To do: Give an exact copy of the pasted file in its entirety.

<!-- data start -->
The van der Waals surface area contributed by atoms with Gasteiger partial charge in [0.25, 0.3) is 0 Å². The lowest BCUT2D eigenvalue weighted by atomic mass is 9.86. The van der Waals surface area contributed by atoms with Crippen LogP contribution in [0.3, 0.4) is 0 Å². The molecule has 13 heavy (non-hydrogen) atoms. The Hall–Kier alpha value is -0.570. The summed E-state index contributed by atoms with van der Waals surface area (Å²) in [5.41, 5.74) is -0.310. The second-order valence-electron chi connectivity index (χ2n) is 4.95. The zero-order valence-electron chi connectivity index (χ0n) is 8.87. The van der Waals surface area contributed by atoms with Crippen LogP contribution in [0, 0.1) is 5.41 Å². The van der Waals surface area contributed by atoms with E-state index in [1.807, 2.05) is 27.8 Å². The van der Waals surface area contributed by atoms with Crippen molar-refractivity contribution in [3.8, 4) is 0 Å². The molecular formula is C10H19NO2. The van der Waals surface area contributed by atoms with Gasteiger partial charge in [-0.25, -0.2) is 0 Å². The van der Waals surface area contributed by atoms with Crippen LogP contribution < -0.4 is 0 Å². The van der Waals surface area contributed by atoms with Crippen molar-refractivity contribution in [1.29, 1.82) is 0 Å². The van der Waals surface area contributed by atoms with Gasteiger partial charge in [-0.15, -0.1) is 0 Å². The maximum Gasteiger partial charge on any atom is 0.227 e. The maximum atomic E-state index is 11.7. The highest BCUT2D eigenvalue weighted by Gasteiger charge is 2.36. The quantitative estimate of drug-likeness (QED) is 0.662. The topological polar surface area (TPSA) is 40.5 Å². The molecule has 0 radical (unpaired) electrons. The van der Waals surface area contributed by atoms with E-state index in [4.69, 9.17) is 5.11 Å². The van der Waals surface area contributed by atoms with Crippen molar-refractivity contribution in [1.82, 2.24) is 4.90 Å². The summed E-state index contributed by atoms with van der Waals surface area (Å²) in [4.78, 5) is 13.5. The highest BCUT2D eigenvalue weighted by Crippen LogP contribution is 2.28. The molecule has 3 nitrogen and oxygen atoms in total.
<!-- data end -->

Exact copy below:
The van der Waals surface area contributed by atoms with Gasteiger partial charge in [0.25, 0.3) is 0 Å². The lowest BCUT2D eigenvalue weighted by atomic mass is 9.86. The van der Waals surface area contributed by atoms with Crippen LogP contribution in [0.3, 0.4) is 0 Å². The molecule has 13 heavy (non-hydrogen) atoms. The Hall–Kier alpha value is -0.570. The summed E-state index contributed by atoms with van der Waals surface area (Å²) in [5.41, 5.74) is -0.310. The second-order valence-electron chi connectivity index (χ2n) is 4.95. The zero-order valence-electron chi connectivity index (χ0n) is 8.87. The van der Waals surface area contributed by atoms with Crippen LogP contribution in [0, 0.1) is 5.41 Å². The van der Waals surface area contributed by atoms with E-state index in [1.807, 2.05) is 27.8 Å². The van der Waals surface area contributed by atoms with Crippen molar-refractivity contribution in [3.8, 4) is 0 Å². The molecular formula is C10H19NO2. The van der Waals surface area contributed by atoms with Gasteiger partial charge in [-0.25, -0.2) is 0 Å². The van der Waals surface area contributed by atoms with Crippen LogP contribution < -0.4 is 0 Å². The van der Waals surface area contributed by atoms with Crippen molar-refractivity contribution in [1.29, 1.82) is 0 Å². The van der Waals surface area contributed by atoms with Gasteiger partial charge in [-0.15, -0.1) is 0 Å². The maximum Gasteiger partial charge on any atom is 0.227 e. The maximum atomic E-state index is 11.7. The highest BCUT2D eigenvalue weighted by Gasteiger charge is 2.36. The quantitative estimate of drug-likeness (QED) is 0.662. The topological polar surface area (TPSA) is 40.5 Å². The molecule has 0 radical (unpaired) electrons. The van der Waals surface area contributed by atoms with E-state index in [4.69, 9.17) is 5.11 Å². The van der Waals surface area contributed by atoms with Crippen molar-refractivity contribution in [1.82, 2.24) is 4.90 Å². The summed E-state index contributed by atoms with van der Waals surface area (Å²) in [4.78, 5) is 13.5. The highest BCUT2D eigenvalue weighted by Crippen LogP contribution is 2.28. The molecule has 3 nitrogen and oxygen atoms in total.